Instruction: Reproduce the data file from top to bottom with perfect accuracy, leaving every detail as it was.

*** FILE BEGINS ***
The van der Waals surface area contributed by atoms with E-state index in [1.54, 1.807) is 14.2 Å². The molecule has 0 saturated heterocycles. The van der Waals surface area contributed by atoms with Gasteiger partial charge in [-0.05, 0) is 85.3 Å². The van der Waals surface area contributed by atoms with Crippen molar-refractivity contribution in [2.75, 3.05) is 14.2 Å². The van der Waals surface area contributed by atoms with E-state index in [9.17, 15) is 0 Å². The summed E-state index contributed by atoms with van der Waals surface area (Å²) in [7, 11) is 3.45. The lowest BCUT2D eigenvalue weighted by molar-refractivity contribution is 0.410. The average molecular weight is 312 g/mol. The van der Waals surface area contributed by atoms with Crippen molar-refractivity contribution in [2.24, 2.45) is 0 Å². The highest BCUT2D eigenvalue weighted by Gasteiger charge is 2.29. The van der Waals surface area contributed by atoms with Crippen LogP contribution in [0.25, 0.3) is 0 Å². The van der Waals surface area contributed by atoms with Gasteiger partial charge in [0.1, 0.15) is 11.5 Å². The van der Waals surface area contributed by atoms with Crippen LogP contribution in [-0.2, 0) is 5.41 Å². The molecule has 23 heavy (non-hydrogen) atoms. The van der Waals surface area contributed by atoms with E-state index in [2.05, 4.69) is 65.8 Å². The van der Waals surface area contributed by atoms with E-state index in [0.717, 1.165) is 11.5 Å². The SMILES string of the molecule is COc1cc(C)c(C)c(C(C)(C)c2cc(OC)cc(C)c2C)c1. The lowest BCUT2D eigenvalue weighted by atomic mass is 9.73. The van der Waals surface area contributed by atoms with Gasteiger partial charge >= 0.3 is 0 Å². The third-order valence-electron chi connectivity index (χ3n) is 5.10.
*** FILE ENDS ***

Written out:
The van der Waals surface area contributed by atoms with E-state index in [1.54, 1.807) is 14.2 Å². The molecule has 0 saturated heterocycles. The van der Waals surface area contributed by atoms with Gasteiger partial charge in [-0.05, 0) is 85.3 Å². The van der Waals surface area contributed by atoms with Crippen molar-refractivity contribution in [2.75, 3.05) is 14.2 Å². The van der Waals surface area contributed by atoms with E-state index in [9.17, 15) is 0 Å². The summed E-state index contributed by atoms with van der Waals surface area (Å²) in [7, 11) is 3.45. The lowest BCUT2D eigenvalue weighted by molar-refractivity contribution is 0.410. The average molecular weight is 312 g/mol. The van der Waals surface area contributed by atoms with Crippen molar-refractivity contribution in [2.24, 2.45) is 0 Å². The highest BCUT2D eigenvalue weighted by Gasteiger charge is 2.29. The van der Waals surface area contributed by atoms with Crippen LogP contribution in [0.25, 0.3) is 0 Å². The van der Waals surface area contributed by atoms with Gasteiger partial charge in [0.1, 0.15) is 11.5 Å². The van der Waals surface area contributed by atoms with Crippen LogP contribution in [-0.2, 0) is 5.41 Å². The molecule has 23 heavy (non-hydrogen) atoms. The van der Waals surface area contributed by atoms with E-state index in [2.05, 4.69) is 65.8 Å². The van der Waals surface area contributed by atoms with E-state index in [0.717, 1.165) is 11.5 Å². The SMILES string of the molecule is COc1cc(C)c(C)c(C(C)(C)c2cc(OC)cc(C)c2C)c1. The lowest BCUT2D eigenvalue weighted by atomic mass is 9.73. The van der Waals surface area contributed by atoms with Gasteiger partial charge >= 0.3 is 0 Å². The third-order valence-electron chi connectivity index (χ3n) is 5.10.